Being Reality-Based is Depressing
Published by marco on
Jim Kunstler is never a very uplifting read, but neither do you ever have to worry about him blowing smoke up your ass. There’s one guy who tries not to see rainbows wherever he looks. His latest, Six Months To Live?, is even more downbeat than usual—if that’s even possible—but it’s difficult to argue that he doesn’t have a point. Or that his predictions are complete nonsense. The term “perfect storm” is thrown around entirely too much, but the signs are there:
- Effects of the sub-prime mortgage collapse are barely dammed at all, even with the massive influx of bailout money
- The job market is worse than it has been in a long time
- States and social safety nets have no cash reserves left, can’t run deficits and are gearing up for massive cuts—or declaring what amounts to bankruptcy
- Without jobs, people with regular mortgages won’t be able to pay and will either bail out on them or be foreclosed upon.
- No social services to help any of these people out (states have no money) means way more homeless.
- Suburbia closing up shop in many city outskirts with a spiral of failure following foreclosures wherever the population no longer exists to support profligate consumerism
- The model of consumerism and debt no longer works in a country where there are fewer jobs, everything costs more and there is no help out there at all
- The new, improved bankruptcy bill passed during the Bush administration will keep more and more people in debt slavery until they just give up and check out (see homeless plan above).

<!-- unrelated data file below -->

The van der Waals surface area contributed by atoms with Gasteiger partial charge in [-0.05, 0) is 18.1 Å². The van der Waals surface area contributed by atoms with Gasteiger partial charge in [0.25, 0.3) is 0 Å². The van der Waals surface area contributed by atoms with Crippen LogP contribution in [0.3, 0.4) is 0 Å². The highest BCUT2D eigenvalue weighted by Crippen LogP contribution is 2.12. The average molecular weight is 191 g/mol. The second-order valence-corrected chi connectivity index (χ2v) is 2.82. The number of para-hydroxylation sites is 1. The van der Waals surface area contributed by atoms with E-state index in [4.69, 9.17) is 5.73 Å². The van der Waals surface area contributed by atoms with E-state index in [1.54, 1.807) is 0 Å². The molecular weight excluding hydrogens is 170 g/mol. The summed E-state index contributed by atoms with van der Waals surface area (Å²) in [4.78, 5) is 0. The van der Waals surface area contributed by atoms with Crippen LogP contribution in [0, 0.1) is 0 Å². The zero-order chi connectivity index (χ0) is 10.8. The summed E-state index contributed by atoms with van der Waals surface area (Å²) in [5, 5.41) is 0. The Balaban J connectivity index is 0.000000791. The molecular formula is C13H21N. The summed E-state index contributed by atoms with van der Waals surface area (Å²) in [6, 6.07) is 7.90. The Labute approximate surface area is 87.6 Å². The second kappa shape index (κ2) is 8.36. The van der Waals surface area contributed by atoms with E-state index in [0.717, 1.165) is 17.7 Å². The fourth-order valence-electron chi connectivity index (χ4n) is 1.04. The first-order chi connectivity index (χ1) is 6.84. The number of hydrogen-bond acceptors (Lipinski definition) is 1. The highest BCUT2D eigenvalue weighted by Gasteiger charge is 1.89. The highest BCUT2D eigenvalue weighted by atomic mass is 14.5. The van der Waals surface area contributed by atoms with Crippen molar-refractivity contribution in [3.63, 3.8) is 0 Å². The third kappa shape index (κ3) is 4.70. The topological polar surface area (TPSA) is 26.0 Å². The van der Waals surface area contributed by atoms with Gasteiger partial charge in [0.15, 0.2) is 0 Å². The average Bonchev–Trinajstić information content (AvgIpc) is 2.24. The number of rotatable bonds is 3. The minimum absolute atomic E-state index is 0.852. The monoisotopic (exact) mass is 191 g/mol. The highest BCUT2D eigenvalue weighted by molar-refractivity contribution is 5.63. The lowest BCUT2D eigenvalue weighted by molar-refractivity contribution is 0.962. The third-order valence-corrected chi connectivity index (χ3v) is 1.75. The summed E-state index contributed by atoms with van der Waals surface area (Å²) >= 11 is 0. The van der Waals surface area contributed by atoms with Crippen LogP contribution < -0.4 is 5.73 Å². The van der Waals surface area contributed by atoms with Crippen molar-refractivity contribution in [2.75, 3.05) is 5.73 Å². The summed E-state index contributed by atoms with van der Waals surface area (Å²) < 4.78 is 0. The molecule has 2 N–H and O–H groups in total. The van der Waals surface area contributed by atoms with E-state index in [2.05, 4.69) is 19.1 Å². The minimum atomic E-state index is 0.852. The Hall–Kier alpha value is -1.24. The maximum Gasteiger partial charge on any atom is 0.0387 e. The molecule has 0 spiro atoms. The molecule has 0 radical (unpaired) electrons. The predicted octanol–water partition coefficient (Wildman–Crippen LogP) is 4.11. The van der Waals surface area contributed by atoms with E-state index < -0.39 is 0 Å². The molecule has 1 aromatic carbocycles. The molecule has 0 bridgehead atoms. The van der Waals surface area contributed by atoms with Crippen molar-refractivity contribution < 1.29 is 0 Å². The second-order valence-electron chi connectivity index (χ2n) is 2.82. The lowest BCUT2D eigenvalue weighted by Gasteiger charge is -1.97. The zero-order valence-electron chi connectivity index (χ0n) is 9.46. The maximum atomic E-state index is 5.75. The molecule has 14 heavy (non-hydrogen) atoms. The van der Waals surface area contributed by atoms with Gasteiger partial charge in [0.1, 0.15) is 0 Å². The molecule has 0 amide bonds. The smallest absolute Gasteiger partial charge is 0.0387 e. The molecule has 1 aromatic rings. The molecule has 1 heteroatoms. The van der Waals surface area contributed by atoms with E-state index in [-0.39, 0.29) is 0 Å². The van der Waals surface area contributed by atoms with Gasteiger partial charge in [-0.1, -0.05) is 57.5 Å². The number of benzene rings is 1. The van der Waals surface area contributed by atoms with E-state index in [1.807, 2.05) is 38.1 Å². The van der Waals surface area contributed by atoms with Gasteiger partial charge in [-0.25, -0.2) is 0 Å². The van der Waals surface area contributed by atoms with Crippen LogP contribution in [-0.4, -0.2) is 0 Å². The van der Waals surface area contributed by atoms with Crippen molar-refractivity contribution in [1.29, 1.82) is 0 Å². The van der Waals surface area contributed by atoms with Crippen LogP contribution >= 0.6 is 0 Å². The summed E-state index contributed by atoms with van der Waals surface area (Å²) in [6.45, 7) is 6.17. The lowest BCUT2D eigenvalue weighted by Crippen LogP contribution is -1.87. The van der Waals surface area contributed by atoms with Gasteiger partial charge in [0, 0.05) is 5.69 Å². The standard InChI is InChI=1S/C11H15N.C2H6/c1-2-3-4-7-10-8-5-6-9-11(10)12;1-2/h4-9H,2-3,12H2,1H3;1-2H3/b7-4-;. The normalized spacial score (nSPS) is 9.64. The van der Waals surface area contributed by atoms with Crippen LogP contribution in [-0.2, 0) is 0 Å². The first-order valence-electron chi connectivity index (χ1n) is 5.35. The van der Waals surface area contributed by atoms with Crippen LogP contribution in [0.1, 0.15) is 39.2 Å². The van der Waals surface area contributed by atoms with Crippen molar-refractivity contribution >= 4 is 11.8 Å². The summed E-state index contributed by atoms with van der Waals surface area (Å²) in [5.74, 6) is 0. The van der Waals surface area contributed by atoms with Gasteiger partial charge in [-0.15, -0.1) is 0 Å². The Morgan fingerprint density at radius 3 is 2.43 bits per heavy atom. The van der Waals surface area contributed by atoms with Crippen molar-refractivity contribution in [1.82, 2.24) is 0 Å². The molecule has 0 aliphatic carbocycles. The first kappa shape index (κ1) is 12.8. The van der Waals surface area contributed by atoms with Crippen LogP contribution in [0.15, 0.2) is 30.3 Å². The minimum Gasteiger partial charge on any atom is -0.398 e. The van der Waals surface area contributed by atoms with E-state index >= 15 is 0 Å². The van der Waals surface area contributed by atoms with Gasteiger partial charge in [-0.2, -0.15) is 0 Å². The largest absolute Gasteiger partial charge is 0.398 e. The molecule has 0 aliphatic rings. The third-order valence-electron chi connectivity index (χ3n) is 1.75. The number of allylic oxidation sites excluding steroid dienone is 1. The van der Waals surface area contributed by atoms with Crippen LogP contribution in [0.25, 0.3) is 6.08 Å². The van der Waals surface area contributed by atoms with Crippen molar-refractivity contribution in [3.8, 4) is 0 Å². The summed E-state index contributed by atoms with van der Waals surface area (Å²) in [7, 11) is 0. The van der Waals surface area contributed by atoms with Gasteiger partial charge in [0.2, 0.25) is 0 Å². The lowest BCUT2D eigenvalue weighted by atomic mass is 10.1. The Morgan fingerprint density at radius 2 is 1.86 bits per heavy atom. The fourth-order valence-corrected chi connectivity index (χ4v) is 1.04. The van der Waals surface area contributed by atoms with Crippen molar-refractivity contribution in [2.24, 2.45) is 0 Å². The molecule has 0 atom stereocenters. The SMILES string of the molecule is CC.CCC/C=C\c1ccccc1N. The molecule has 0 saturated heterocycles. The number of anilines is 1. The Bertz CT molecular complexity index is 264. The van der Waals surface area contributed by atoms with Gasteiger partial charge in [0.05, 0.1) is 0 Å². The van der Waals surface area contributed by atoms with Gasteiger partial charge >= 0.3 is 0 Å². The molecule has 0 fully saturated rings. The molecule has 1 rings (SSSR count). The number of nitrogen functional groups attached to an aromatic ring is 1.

- More Americans than ever are surviving only on food stamps with no income whatsoever—exactly the kind of program that will be cut when the states tank and are forced to stop operations.
- At some point soon, the creditors on all of those trash assets the Fed bought up over the last year ($11.5 billion worth or thereabouts that’s probably worth a tiny percentage of that now) will come calling.
- Loan sharks of all stripes—already quite profilgate—will have a final heyday before a correction/uprising occurs
- On the upside, the abandoned homes and shopping centers will function as some form of utility-free shelter for some families
- An additional wave of unemployment is also coming as state programs are shut down and people are sent home.
- So, not only are there no services, but there are even more people burdening the already overburdened social safety net, which has been ripped into uselessness over the last couple of decades anyway
- Investment in infrastructure—both industrial (machinery, equipment, etc.) and civic (bridges, highways, etc.)—is already low and will dwindle even more, killing the motor that might kick-start anything again.
- And then there’s food: harvests are the worst in years and, with petroleum prices pegged very high, “one also has to wonder how farmers will be able to borrow money to get their crops in this year.”
Throw in a federal government that continues a decades-long trend by investing primarily in farm, financial and military subsidies—which only benefit a tiny portion of Americans—and we’re not headed for a cliff; we’re off the cliff and are legs are spinning in free space like Wile E. Coyote’s.
It’s hard to imagine that this won’t all lead somewhere horrible in the short and medium term. It all depends on how much patience people have for suffering because they think they deserve what has befallen them. The predations of the loan sharks—both freelance and credit-card—will likely end in even more people in jail, but in a bizarre resurrection of the debtor’s prison from Britain’s darkest times. As it is, many live lives of quiet desperation (as the saying goes) and are—more than ever—wage slaves: Afraid to leave their jobs for fear of losing their last tenuous hold on a semblance of normalcy or dignity, for fear of losing health insurance, for fear of losing a way to feed themselves.
Anyway, that’s the pessimist’s/realist’s view. Things could turn out better, but it’s going to be a landing, whether softer or not is the only question.